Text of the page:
NCAA

Under Armour seeking to end $280 million deal with UCLA

Under Armour seeking to end $280 million deal with UCLA

When Under Armour signed a 15-year, $280 million deal with UCLA in 2016, it was the largest deal in college sports history. Now, less than five years into the deal, Under Armour is attempting to get out. 

According to the Los Angles Times, Under Armour recently informed UCLA that they want to terminate the deal because UCLA hasn't provided the marketing benefits they agreed upon when pen met paper four years prior. 

“Under Armour has recently made the difficult decision to discontinue our partnership with UCLA, as we have been paying for marketing benefits that we have not received for an extended time period,” the company said in a statement to the Los Angeles Times. “The agreement allows us to terminate in such an event and we are exercising that right.”

UCLA athletic director Dan Guerrero will be ending his 18-year tenure with the school at weeks end -- he'll be replaced by Martin Jarmond who has served as the William V. Campbell Director of Athletics at Boston College for the past three years. Even with the end near, Guerrero is attempting to salvage the partnership.

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“We are exploring all of our options to resist Under Armour’s actions and will share more information as we can,” Guerrero wrote. “We want to reassure you that UCLA Athletics remains committed to providing our hard-working staff and student-athletes with the footwear, apparel and equipment needed to train and compete at the highest level.”

UCLA athletics have struggled recently, specifically their football and basketball program. The football team's last winning season came in 2015 while the basketball team hasn't touched the NCAA tournament since 2018.

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NCAA president Mark Emmert says fall championships can't happen at this time

NCAA president Mark Emmert says fall championships can't happen at this time

While conferences and schools across the nation are withdrawing from the 2020 fall sports season due to the coronavirus pandemic, others remain adamant that games and seasons can be played.

However, for those who are planning on having a fall campaign, their hopes of competing for a championship could still be derailed. According to NCAA president Mark Emmert, all Division I sports besides football --- which operates on the bowl schedule -- are in jeopardy of losing a title season due to the lack of teams involved.

“We cannot, now at this point, have fall NCAA Championships because there’s not enough schools participating," Emmert said during the NCAA Social Series on Thursday. "The Board of Governors also said, ‘look if you don’t have half the schools playing the sport you can’t have a legitimate championship.’”

Emmert noted that the fall can still be beneficial to universities as programs can put all their focus into safety protocols and maintaining the health of players. Additionally, players can still remain on campus and prepare for the spring season.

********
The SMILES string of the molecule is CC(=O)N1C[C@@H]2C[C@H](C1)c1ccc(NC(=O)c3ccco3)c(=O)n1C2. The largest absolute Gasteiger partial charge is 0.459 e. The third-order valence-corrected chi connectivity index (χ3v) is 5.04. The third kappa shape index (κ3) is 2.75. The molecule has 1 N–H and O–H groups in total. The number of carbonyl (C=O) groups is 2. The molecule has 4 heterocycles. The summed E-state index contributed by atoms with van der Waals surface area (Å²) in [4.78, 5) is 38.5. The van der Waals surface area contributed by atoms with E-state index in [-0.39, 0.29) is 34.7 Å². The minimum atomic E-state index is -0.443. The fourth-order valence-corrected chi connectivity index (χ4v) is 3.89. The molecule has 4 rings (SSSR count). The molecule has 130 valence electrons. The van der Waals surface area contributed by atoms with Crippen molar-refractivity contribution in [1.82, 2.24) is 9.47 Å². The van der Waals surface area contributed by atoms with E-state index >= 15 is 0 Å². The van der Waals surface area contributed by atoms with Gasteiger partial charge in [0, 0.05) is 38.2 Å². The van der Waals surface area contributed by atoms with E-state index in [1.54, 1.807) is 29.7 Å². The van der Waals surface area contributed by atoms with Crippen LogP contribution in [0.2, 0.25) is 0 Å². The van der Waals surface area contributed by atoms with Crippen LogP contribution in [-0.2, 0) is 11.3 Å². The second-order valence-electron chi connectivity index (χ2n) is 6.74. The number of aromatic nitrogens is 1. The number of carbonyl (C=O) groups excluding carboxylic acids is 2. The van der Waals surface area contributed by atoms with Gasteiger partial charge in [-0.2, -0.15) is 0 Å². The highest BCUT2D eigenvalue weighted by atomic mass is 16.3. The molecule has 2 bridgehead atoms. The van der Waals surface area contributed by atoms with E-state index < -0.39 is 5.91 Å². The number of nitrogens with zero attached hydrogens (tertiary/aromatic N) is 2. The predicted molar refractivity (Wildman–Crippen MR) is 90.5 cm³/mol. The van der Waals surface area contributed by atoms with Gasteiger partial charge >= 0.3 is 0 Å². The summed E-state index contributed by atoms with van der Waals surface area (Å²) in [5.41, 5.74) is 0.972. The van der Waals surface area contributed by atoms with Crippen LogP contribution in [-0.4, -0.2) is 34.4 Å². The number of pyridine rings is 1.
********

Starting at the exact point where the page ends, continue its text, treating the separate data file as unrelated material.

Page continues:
As for actual competition in the coming months, Emmert has begun to look ahead to 2021 with the hope that teams have the opportunity to compete when the spring comes around. Specifically, he wants to make sure that winter and spring sports -- who already lost a season in 2020 -- are not forced to suffer through the same fate again.

In order to do that, he's considering numerous altercations to sports such as modified bubbles and smaller brackets for postseason play. The procedures will become clearer in the coming months as more questions about the virus and its impact are answered.

For now, Emmert is optimistic that the NCAA has the capability to bring sports back in a safe way. But to do so, a lot of work still needs to be done.

“There’s a way to do it. Will it be normal? Of course not, you’ll be playing fall sports in the spring. Will it create other challenges? Of course. But is it doable? Yeah, it is doable and we want to do that," Emmert said. "We want to, again, make it work for these students.”

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Report: Big 12 planning to play football this fall

Report: Big 12 planning to play football this fall

Despite growing momentum to cancel the fall football season, the Big 12 reportedly is moving forward with their plans to play.

ESPN reporter Sam Khan Jr. reported on Wednesday morning that the Big 12's board of directors met for over an hour yesterday to discuss the fallout of decisions made to postpone the fall season from conferences like the Big Ten and Pac-12. 

Following days of speculation the Big Ten would cancel fall sports, the conference officially pulled the plug Tuesday citing concerns of the myriad of complications that come along with playing a season during a pandemic. 

The Big 12, however, is leading the charge in trying to set up safe way to play the fall season. ESPN reported there will be revised conference-only schedules coming out shortly after the season was again pushed back to Sept. 26. Stadium reported the Big 12 may have more news. 

The decision also comes on the back of growing support from athletes to find a solution in making sure this season gets played. The face of college football, Trevor Lawrence, has repeatedly tweeted his stance that going forward with a season will actually be safer for the athletes

Whether or not more Power 5 sides like the SEC and ACC follow suit remains to be seen, but it is widely speculated that these football-crazed conferences are determined to find a way. 

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